[Dshield] 0wnlng Windows machines

Tony Earnshaw tonni at hetnet.nl
Mon Feb 26 20:04:32 GMT 2007

Darren Spruell wrote, on 26. feb 2007 15:37:

>> FWIW use https not for certified authentication, but purely to encrypt
>> all traffic between the site and the client; it is webmail, after all.
> Fair enough, however even the server authentication portion of SSL has
> a tie-in to the encryption portion. With encryption, a primary thing
> you're worried about is confidentiality of the data. Encryption alone
> won't keep your data secret from a third party if that third party can
> perform a man in the middle attack and intercept connections between
> the server and client. The server will happily encrypt data between
> itself and the attacker, and the client will gladly encrypt data
> between itself and the attacker, allowing the attacker to see the
> communication in cleartext. Therefore, your efforts to keep the
> communications secured fall apart. For this reason, validation of the
> server certificate is important to data confidentiality as well - the
> attack fails when the client tries to validate that it is about to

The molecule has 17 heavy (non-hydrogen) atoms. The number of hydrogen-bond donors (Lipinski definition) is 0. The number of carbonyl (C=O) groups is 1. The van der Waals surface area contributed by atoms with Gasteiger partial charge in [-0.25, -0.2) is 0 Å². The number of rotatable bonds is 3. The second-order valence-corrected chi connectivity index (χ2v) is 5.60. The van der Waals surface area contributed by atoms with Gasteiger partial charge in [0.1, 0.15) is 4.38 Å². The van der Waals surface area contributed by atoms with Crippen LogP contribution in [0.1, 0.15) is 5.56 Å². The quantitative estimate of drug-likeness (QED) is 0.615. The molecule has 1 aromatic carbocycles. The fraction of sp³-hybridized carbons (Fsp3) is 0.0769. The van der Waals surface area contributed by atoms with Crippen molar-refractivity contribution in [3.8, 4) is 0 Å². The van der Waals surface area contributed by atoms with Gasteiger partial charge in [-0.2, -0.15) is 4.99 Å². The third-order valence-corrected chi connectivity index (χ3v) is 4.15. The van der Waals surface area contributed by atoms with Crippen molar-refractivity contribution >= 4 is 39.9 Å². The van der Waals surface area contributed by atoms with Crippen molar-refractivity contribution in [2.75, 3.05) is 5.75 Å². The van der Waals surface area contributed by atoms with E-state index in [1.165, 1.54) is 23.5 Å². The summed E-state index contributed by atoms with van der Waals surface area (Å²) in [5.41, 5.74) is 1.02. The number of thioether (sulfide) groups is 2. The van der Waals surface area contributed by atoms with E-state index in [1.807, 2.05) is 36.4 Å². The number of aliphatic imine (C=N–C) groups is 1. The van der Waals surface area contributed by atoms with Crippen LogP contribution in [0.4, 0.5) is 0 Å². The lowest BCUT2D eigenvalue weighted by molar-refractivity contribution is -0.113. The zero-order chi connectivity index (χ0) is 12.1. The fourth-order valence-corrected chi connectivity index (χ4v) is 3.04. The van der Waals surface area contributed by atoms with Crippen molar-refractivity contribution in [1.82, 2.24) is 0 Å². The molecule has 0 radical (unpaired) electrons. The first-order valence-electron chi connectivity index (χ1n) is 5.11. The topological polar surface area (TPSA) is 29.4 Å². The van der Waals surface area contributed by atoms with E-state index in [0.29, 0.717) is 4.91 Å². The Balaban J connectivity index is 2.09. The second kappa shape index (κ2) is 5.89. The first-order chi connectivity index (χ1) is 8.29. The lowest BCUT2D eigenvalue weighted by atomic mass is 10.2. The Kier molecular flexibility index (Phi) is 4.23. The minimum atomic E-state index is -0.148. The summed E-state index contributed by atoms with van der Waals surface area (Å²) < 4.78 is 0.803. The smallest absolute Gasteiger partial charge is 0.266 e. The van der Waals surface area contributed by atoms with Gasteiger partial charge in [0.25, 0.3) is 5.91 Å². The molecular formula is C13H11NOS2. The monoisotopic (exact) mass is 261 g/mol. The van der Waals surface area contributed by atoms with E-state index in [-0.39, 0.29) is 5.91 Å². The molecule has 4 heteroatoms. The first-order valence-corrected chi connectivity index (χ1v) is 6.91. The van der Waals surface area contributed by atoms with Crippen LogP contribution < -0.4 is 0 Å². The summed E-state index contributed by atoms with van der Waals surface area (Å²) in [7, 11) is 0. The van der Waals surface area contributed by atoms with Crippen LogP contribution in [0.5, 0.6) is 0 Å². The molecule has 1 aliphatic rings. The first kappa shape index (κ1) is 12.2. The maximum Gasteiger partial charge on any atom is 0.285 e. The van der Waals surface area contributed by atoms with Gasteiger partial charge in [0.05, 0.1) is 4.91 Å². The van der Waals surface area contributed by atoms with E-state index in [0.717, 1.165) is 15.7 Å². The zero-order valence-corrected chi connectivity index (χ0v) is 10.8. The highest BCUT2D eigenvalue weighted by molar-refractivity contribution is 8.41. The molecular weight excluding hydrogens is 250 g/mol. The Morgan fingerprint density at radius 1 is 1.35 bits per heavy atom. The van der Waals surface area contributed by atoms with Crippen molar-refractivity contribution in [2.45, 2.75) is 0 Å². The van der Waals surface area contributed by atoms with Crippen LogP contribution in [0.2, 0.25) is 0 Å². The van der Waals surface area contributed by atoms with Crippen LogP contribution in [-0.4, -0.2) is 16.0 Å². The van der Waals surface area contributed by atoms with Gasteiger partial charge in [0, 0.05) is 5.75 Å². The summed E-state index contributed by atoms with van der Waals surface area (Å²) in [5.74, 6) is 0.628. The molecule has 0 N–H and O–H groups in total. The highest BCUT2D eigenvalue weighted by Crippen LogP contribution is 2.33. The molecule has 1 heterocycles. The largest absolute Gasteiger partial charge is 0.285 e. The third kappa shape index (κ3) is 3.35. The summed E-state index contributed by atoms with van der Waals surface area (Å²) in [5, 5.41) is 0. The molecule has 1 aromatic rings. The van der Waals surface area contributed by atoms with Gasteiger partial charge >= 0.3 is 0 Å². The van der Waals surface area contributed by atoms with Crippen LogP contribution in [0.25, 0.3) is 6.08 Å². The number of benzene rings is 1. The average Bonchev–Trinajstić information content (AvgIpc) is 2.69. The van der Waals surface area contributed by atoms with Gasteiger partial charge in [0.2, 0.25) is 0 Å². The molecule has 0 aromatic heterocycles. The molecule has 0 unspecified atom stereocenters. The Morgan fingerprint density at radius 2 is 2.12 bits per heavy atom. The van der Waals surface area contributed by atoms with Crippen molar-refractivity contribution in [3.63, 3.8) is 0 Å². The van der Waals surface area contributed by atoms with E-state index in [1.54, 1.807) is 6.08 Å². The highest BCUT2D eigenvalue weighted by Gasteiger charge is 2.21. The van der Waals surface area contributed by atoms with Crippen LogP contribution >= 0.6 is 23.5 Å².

> carry on secure communications with the webmail server and the
> certificate fails to validate properly. (In theory; the effectiveness
> of this measure has a lot to do with the understanding of the client
> that they have a hijacked connection and shouldn't just click yes to
> continue anyway.)

Forgive me, I've read about Bob and Alice too; the only significance of 
the CA certificate that we issue (and that is what is the springing 
point of this thread) is to state who issues it and if that instance can 
be trusted.

It has (and neither has the data transmission) nothing to do with the 
encryption involved or its decryption, we are dealing with asymmetric 
encryption, in which anyone ("man in the middle") not in cognizance of 
the private key can go and hmmm ... fiddle hmmm ... with himself.


Tony Earnshaw
Email: tonni at hetnet dot nl

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